You deserve compassionate, expert care throughout your entire life — including before, during and after menopause.
At Weill Cornell Medicine, our doctors understand that menopause and menopause symptoms can negatively impact your daily life. We are here to help you live the full, healthy and active life you want by minimizing uncomfortable symptoms and improving your health and well-being.
You do not need to live with discomfort. We are here to answer your questions, address all of your concerns and promote long-term health with preventative care. We are committed to understanding and supporting you through every stage and transition. We are here to help you live the best life possible.
Multidisciplinary preventative care for long-term health: Weill Cornell Medicine Department of Obstetrics and Gynecology includes doctors who are passionate about delivering comprehensive care during patients’ midlife.
You and your doctor will discuss your symptoms and develop a unique treatment plan to minimize discomfort. Next, you will discuss ways to improve your overall health and well-being for many years to come. Our gynecologists will connect you with specialists at the Integrative Health and Well-Being Program, Women’s Heart Program and Iris Cantor Women’s Center, as well as specialists in endocrinology, psychiatry, neurology or urogynecology if necessary.
Comprehensive care founded on the most advanced research: In addition to caring for our patients, the doctors at Weill Cornell are on the forefront of research efforts to better understand menopause and its symptoms. As a scientifically based academic institution, Weill Cornell Medicine seeks to offer you the most effective treatments and therapies based on the most up-to-date research and findings.
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Menopause is a normal and natural biological process that often occurs during midlife. It is a transition that happens as the number of eggs in the ovaries declines and hormone production changes.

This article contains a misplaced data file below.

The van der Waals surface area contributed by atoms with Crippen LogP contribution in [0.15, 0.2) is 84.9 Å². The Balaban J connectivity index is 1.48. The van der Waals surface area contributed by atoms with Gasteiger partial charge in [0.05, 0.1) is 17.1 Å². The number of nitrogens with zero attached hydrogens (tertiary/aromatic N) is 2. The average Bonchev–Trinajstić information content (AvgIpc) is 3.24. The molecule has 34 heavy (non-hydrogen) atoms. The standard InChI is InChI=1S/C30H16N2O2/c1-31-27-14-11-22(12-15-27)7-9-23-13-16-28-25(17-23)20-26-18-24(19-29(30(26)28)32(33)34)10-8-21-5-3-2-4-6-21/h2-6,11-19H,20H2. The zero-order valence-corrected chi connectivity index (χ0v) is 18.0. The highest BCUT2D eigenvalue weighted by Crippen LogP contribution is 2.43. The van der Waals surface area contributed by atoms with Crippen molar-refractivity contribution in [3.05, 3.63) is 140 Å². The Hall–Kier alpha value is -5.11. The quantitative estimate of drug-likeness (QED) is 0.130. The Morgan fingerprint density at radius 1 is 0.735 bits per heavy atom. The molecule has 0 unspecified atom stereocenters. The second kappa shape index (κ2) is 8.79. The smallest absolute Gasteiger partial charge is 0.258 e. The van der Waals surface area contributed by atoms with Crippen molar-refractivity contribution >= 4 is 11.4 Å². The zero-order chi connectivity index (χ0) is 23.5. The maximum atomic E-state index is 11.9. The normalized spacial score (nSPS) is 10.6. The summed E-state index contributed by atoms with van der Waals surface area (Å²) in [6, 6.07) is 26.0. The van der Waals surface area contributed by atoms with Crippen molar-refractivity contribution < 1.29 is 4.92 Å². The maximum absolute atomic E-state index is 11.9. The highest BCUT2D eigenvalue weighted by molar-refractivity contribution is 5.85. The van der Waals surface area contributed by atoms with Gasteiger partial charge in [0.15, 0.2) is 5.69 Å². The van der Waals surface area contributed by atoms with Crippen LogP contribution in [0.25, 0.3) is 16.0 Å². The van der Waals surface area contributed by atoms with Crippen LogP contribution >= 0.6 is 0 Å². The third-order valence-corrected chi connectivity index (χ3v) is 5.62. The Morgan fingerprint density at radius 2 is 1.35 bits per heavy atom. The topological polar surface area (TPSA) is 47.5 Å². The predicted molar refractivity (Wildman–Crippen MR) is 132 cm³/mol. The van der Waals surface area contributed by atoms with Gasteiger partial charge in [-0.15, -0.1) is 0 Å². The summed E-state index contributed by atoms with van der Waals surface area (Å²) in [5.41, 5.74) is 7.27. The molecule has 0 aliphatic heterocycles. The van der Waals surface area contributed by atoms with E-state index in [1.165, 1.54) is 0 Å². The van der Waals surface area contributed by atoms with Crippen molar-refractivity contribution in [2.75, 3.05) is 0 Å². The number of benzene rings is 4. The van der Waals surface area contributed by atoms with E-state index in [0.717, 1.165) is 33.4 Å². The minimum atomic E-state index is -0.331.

Menopause is defined as the process in which you stop having menstrual cycles for 12 months. After menopause, you are no longer able to become pregnant.
In the U.S., the average age for menopause is 51. Symptoms can range from being very painful to unnoticeable — and they may last for several years or only a few weeks. Since menopause affects everyone differently, it’s important to receive care from a trained gynecologist who is committed to understanding and improving your individual symptoms.
Throughout the stages of menopause, your ovaries become smaller and your body stops producing the estrogen and progesterone hormones that control your menstrual cycle. Eventually, your eggs become depleted and you are no longer able to become pregnant. This process can cause different symptoms at different times.
There are three stages to natural menopause: perimenopause, menopause and postmenopause.
Perimenopause (before menopause): Physical changes start to occur several years before the final menstrual period. Your ovaries get smaller and stop producing the hormones estrogen and progesterone that control the menstrual cycle. As your eggs deplete, your fertility declines.
You may experience some irregularities in your periods before they stop. It is common and normal to begin skipping periods during perimenopause. Often, periods will skip a month and return, or skip several months and then start up again. Menstrual cycles tend to get shorter, so they are closer together. You may also experience other menopausal symptoms, such as hot flashes, which are often most severe during perimenopause.
Although your menstrual periods may be irregular, you can still get pregnant during the perimenopause stage.
Menopause: Menopause refers to when you permanently stop having your menstrual cycles. At this stage, you have gone 12 consecutive months without a menstrual period with no other apparent causes, such as breastfeeding or illness. Menopause causes lower levels of estrogen and other hormones.
Your ovaries have now stopped releasing eggs. You are no longer able to become pregnant, but are still at risk for sexually transmitted diseases.
Each menopause experience is unique and the symptoms can vary widely. Symptoms that might have started before menopause can continue through menopause and after, but many often begin to subside.
Postmenopause (after menopause): Once you have gone through menopause (having no menstrual cycle for 12 straight months), you begin the post-menopause stage. Your menopausal symptoms may start to fade away after menopause, but could continue for many years.